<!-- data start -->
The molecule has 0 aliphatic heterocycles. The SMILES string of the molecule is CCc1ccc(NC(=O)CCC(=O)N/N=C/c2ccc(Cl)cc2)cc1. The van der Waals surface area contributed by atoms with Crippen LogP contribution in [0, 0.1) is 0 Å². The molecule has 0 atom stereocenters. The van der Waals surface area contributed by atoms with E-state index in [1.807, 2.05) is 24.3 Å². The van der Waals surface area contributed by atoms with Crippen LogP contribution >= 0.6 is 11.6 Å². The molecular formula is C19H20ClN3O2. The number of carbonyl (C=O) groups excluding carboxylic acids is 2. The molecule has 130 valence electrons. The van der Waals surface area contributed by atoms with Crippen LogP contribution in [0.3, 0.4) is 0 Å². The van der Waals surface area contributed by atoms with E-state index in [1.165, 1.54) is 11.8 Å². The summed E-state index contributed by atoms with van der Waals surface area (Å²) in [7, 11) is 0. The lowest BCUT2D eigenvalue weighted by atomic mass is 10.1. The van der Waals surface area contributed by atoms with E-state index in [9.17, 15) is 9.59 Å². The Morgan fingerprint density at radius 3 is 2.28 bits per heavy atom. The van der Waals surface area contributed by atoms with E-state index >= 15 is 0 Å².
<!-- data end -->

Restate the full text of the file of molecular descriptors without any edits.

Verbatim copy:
The molecule has 0 aliphatic heterocycles. The SMILES string of the molecule is CCc1ccc(NC(=O)CCC(=O)N/N=C/c2ccc(Cl)cc2)cc1. The van der Waals surface area contributed by atoms with Crippen LogP contribution in [0, 0.1) is 0 Å². The molecule has 0 atom stereocenters. The van der Waals surface area contributed by atoms with E-state index in [1.807, 2.05) is 24.3 Å². The van der Waals surface area contributed by atoms with Crippen LogP contribution >= 0.6 is 11.6 Å². The molecular formula is C19H20ClN3O2. The number of carbonyl (C=O) groups excluding carboxylic acids is 2. The molecule has 130 valence electrons. The van der Waals surface area contributed by atoms with Crippen LogP contribution in [0.3, 0.4) is 0 Å². The van der Waals surface area contributed by atoms with E-state index in [1.165, 1.54) is 11.8 Å². The summed E-state index contributed by atoms with van der Waals surface area (Å²) in [7, 11) is 0. The lowest BCUT2D eigenvalue weighted by atomic mass is 10.1. The van der Waals surface area contributed by atoms with E-state index in [9.17, 15) is 9.59 Å². The Morgan fingerprint density at radius 3 is 2.28 bits per heavy atom. The van der Waals surface area contributed by atoms with E-state index >= 15 is 0 Å².